NEW YORK — Millions of amateur soccer players have spent countless hours parked on their couches in front of the FIFA video games series, trying to develop academy prospects and avoid Career Mode relegation, all while wondering how they’d fare on a real pitch under such rigorous training and with such closely monitored scrutiny over statistics and ratings.
A new Brooklyn indoor soccer facility targeting youth and recreational players combines tracking technology on the pitch and an innovative user experience in its app to replicate a professional soccer career for the weekend and weeknight warrior joining leagues after his or her day job.
“It’s literally like FIFA, the video game, in real life,” Socceroof general manager Jonathan Lupinelli said.
Socceroof, which is expected to open in late 2017, boasts 10 soccer pitches measuring 80′ x 50′ for five-on-five play, with some room to add more fields and also to combine up to three pitches into an 80′ x 150′ playing surface. This is the tracking-enabled American adaptation of Le Five, an urban soccer complex that now has 25 facilities in Paris and five more throughout Europe.
Sample player profile
Each player will wear a tracking chip in his or her sock or shoe, and the ball will be equipped with one as well. (Socceroof declined to name the technology provider, but Lupinelli said, “We are going to be the first one using the full potential of it.”) The chips will compile counting stats like the number of shots, goals, passes as well as distance covered, fastest shot and so on. After every game, which will be broadcast on closed-circuit TV to the bar and lounge areas, those stats and personalized ratings will appear in a leaderboard on the flatscreen monitors.
“Depending on your performances, your stats evolve,” Lupinelli said, joking about having the match’s worst player be charged with the postgame bar tab.
At the heart of the endeavor is helping amateurs “experience soccer as a professional,” said Julien Subit, the CEO and Founder of Bold + Beyond, whose company is designing the app and providing digital marketing help. Teams that call Socceroof home can be promoted or relegated up and down leagues. Captains can use the app to scout and recruit players, creating transfers between teams. The video-taped games will enable players to download personal highlights.
The idea was “to include the video-game experience but, instead of playing with a pad for your TV, you’re actually going to the pitch and you’re actually [playing] the match,” Subit said. “You’re actually making it yours.”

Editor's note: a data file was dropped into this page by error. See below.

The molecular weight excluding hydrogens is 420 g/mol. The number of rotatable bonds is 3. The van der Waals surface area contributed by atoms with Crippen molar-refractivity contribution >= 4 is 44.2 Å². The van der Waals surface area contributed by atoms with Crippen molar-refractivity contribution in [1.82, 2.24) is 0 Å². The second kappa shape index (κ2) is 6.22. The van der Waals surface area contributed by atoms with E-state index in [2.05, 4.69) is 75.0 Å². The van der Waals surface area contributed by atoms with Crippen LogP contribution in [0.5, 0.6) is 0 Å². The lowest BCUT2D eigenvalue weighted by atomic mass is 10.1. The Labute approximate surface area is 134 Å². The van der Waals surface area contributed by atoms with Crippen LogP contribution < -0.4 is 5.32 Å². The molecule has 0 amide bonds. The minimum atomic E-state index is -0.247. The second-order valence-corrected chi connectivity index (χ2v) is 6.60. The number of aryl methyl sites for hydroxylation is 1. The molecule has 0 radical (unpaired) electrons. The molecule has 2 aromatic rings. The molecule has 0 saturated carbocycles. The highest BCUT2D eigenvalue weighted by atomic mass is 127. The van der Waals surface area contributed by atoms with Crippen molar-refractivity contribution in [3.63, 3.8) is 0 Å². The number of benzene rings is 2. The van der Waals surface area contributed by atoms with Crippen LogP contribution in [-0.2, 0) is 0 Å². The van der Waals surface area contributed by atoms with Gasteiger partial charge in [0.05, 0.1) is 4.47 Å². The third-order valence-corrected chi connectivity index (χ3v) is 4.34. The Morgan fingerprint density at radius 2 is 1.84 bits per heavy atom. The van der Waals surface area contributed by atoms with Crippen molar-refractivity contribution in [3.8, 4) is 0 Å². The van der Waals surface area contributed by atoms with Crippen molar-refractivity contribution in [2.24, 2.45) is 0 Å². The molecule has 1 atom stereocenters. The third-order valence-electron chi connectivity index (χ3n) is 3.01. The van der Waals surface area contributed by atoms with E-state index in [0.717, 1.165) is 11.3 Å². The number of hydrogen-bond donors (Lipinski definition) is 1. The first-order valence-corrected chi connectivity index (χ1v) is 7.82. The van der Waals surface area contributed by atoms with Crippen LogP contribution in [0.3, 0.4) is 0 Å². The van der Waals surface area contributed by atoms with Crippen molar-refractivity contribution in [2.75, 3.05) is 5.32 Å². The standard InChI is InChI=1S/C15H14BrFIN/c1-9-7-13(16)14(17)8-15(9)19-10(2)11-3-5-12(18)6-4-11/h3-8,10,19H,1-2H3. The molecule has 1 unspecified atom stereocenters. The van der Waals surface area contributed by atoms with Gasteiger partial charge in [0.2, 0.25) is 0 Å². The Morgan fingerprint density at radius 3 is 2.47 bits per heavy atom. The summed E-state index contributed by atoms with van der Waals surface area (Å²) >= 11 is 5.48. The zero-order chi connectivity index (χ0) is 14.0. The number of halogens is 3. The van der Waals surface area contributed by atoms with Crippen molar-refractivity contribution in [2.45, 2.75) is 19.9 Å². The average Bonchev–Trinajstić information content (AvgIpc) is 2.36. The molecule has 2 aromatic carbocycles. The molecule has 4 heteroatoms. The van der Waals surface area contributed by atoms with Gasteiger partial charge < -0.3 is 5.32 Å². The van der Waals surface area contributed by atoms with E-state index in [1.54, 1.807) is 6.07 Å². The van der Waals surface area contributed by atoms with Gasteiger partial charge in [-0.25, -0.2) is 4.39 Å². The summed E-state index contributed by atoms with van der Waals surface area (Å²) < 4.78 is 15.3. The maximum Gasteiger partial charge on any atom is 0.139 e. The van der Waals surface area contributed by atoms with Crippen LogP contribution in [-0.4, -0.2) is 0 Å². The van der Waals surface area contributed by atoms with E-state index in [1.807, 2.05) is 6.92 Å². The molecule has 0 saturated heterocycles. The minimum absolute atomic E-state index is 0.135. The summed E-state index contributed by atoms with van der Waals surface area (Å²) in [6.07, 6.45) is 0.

The app has the potential to steal the scene away from even the impressive skyline view of Lower Manhattan afforded by the roof space. But its dependent on the soccer first and foremost, and Socceroof’s team has considerable bonafides in the sport.
Le Five’s founder, Jean-David Tartour, has teamed up with Jerome Meary — who until recently served as the European Recruiter for Major League Soccer (where he helped sign Romain Alessandrini to LA Galaxy, Didier Drogba to the Montreal Impact and Sebastian Giovinco to Toronto FC) — to bring a rendition of the fast-paced, five-a-side soccer style to the U.S. Early in development, they added Lupinelli, a Bordeaux native who played in youth academies in that city as well as at Real Sociedad in San Sebastián, Spain (where he roomed with Atlético Madrid and French national team star Antoine Griezmann) before coming to the Southern New Hampshire University on a scholarship and helping win a Division II national championship. After graduation with two degrees from SNHU, Lupinelli was working in MLS’ international business office.
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Furthermore, investors include Manchester United player Anthony Martial, former Paris Saint-Germain owner Patrick Sayer, former World Cup-winning French national player Bixente Lizarazu and Red Bull’s head of global soccer, Gerard Houllier, who previously managed Liverpool, Aston Villa and the French national team. PSG’s New York academy, which sponsors area camps and travel teams, has signed on to use the fields for practice.
Socceroof is so named for its occupancy of the entire third floor (including two roofdecks) of Whale Square, where it serves as the flagship tenant of a new Sunset Park development about a mile south of Industry City. If this site launch goes well, Lupinelli said, his team has already been looking into real estate for a second Brooklyn location in the Bushwick neighborhood as well as in Long Island City, Queens.
At the end of the day, though FIFA-maker Electronic Arts stresses realism through its “It’s in the game” slogan, Socceroof wants to replicate that experience in an entertaining way and provide the bar and event space, too.
“We try to be soccer, but there’s also social,” Lupinelli said. “It’s important for us.”